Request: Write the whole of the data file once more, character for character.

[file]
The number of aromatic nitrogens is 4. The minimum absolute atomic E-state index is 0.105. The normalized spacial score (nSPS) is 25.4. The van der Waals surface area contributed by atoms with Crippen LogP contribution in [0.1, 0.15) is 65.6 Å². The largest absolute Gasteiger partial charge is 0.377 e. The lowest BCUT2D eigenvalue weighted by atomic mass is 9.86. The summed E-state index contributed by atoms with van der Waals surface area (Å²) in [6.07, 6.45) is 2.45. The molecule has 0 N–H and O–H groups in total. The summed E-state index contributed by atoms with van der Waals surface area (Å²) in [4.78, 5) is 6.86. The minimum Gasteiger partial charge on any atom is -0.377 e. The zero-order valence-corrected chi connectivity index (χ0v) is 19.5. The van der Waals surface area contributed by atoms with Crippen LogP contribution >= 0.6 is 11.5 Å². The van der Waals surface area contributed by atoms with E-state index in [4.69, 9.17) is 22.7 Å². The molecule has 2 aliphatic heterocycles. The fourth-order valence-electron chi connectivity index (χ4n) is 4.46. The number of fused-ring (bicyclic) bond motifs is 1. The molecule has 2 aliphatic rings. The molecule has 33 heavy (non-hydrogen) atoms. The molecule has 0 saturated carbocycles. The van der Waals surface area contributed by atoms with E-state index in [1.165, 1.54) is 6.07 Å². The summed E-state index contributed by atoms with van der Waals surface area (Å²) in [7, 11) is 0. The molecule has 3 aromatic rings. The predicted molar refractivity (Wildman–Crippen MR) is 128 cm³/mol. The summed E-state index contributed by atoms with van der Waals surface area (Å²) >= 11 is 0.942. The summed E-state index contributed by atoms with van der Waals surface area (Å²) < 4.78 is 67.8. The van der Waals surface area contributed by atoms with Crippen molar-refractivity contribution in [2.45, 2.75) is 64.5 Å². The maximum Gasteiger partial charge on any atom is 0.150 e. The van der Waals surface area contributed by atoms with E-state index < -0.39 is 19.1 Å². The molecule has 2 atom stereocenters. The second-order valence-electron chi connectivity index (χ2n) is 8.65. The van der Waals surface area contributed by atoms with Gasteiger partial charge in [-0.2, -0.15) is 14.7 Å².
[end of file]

The number of aromatic nitrogens is 4. The minimum absolute atomic E-state index is 0.105. The normalized spacial score (nSPS) is 25.4. The van der Waals surface area contributed by atoms with Crippen LogP contribution in [0.1, 0.15) is 65.6 Å². The largest absolute Gasteiger partial charge is 0.377 e. The lowest BCUT2D eigenvalue weighted by atomic mass is 9.86. The summed E-state index contributed by atoms with van der Waals surface area (Å²) in [6.07, 6.45) is 2.45. The molecule has 0 N–H and O–H groups in total. The summed E-state index contributed by atoms with van der Waals surface area (Å²) in [4.78, 5) is 6.86. The minimum Gasteiger partial charge on any atom is -0.377 e. The zero-order valence-corrected chi connectivity index (χ0v) is 19.5. The van der Waals surface area contributed by atoms with Crippen LogP contribution >= 0.6 is 11.5 Å². The van der Waals surface area contributed by atoms with E-state index in [4.69, 9.17) is 22.7 Å². The molecule has 2 aliphatic heterocycles. The fourth-order valence-electron chi connectivity index (χ4n) is 4.46. The number of fused-ring (bicyclic) bond motifs is 1. The molecule has 2 aliphatic rings. The molecule has 33 heavy (non-hydrogen) atoms. The molecule has 0 saturated carbocycles. The van der Waals surface area contributed by atoms with E-state index in [1.165, 1.54) is 6.07 Å². The summed E-state index contributed by atoms with van der Waals surface area (Å²) in [7, 11) is 0. The molecule has 3 aromatic rings. The predicted molar refractivity (Wildman–Crippen MR) is 128 cm³/mol. The summed E-state index contributed by atoms with van der Waals surface area (Å²) >= 11 is 0.942. The summed E-state index contributed by atoms with van der Waals surface area (Å²) < 4.78 is 67.8. The van der Waals surface area contributed by atoms with Crippen molar-refractivity contribution in [2.45, 2.75) is 64.5 Å². The maximum Gasteiger partial charge on any atom is 0.150 e. The van der Waals surface area contributed by atoms with E-state index < -0.39 is 19.1 Å². The molecule has 2 atom stereocenters. The second-order valence-electron chi connectivity index (χ2n) is 8.65. The van der Waals surface area contributed by atoms with Gasteiger partial charge in [-0.2, -0.15) is 14.7 Å².